The Convention Center Corp. board in late 2018 also reviewed conceptual modernization plans by Seattle-based LMN Architects that included $276.2 million in potential upgrades to the facility’s front entrance, lobbies and other areas.

Convention Center Corp. spokeswoman Maren Dougherty said the corporation’s understanding has been that modernization projects described in Measure C could include the capital needs identified in its budget as well as building upgrades needed to ensure the current building matches up with the potential expanded space. The conceptual plans could also be on the table for discussion with the city if a court deems Measure C passed.

Specific modernization plans for the existing Convention Center building had been expected to be developed along with plans for the new space, Dougherty said.

Regardless of the next moves in court or at City Hall, the Convention Center Corp. is set to get an updated condition assessment of its facility this summer that could inform future construction plans – with or without an expansion.

Thus far, Mayor Todd Gloria has publicly reiterated his support for Measure C by urging the City Council vote to pursue the legal argument that the measure prevailed, but he hasn’t detailed what might come next for the Convention Center. The mayor has said he won’t take any steps to implement the tax hike until the city gets a court ruling in the case.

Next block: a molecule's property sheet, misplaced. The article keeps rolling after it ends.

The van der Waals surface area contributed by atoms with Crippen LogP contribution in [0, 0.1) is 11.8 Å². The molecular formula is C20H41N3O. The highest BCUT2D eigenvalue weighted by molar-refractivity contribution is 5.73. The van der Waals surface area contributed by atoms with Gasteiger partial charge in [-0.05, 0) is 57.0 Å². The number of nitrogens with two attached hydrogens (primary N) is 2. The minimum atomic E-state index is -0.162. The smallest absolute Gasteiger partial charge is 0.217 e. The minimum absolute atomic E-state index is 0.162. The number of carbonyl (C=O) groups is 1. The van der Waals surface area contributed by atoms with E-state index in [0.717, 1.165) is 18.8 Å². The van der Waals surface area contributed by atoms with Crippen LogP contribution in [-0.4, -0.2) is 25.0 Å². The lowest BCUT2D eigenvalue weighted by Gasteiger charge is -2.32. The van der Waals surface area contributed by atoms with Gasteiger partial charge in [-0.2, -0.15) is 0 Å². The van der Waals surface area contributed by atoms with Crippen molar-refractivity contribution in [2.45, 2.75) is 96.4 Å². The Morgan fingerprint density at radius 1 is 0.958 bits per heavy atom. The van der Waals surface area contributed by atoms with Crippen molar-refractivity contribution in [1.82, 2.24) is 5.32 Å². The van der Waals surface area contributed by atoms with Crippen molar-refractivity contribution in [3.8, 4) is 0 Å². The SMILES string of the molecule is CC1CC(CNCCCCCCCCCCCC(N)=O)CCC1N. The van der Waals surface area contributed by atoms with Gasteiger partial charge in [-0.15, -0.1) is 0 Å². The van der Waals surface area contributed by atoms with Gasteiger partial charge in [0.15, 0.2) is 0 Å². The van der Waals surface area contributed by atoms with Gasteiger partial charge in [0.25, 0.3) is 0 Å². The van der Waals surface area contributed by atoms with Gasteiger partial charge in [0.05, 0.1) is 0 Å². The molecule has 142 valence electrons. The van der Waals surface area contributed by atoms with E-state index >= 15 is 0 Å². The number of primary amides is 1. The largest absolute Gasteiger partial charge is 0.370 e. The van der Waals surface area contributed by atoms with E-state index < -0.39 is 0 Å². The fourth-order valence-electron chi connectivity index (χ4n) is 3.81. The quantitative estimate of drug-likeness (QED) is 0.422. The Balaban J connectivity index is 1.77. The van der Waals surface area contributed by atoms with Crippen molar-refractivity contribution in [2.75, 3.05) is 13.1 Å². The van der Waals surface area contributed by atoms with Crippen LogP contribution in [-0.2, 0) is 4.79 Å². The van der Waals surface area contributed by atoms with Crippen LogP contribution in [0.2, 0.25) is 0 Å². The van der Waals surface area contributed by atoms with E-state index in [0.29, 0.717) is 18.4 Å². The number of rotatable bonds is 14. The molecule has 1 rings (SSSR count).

City Attorney Mara Elliott’s office has said it anticipates a trial court ruling within a year, though an appeal of that ruling could extend the process.

City officials are likely to begin analyzing next steps behind the scenes before any court decisions.

Gloria spokeswoman Jen Lebron confirmed that mayor’s team expects to assess the viability of a Convention Center expansion and the hotel-tax collections that might be expected if Measure C is declared victorious.

But Deputy Chief of Staff Nick Serrano emphasized that the mayor’s office won’t be making decisions until its options have been vetted and a court has ruled.

Once that happens, Serrano wrote in a statement to Voice of San Diego, Gloria’s team will share its conclusions with other city leaders.

“We will return to the City Council when we have actual facts to share,” Serrano wrote. “We are not going to entertain hypotheticals.”

Lisa Halverstadt

Lisa is a senior investigative reporter who digs into some of San Diego's biggest challenges including homelessness, city real estate debacles, the region's...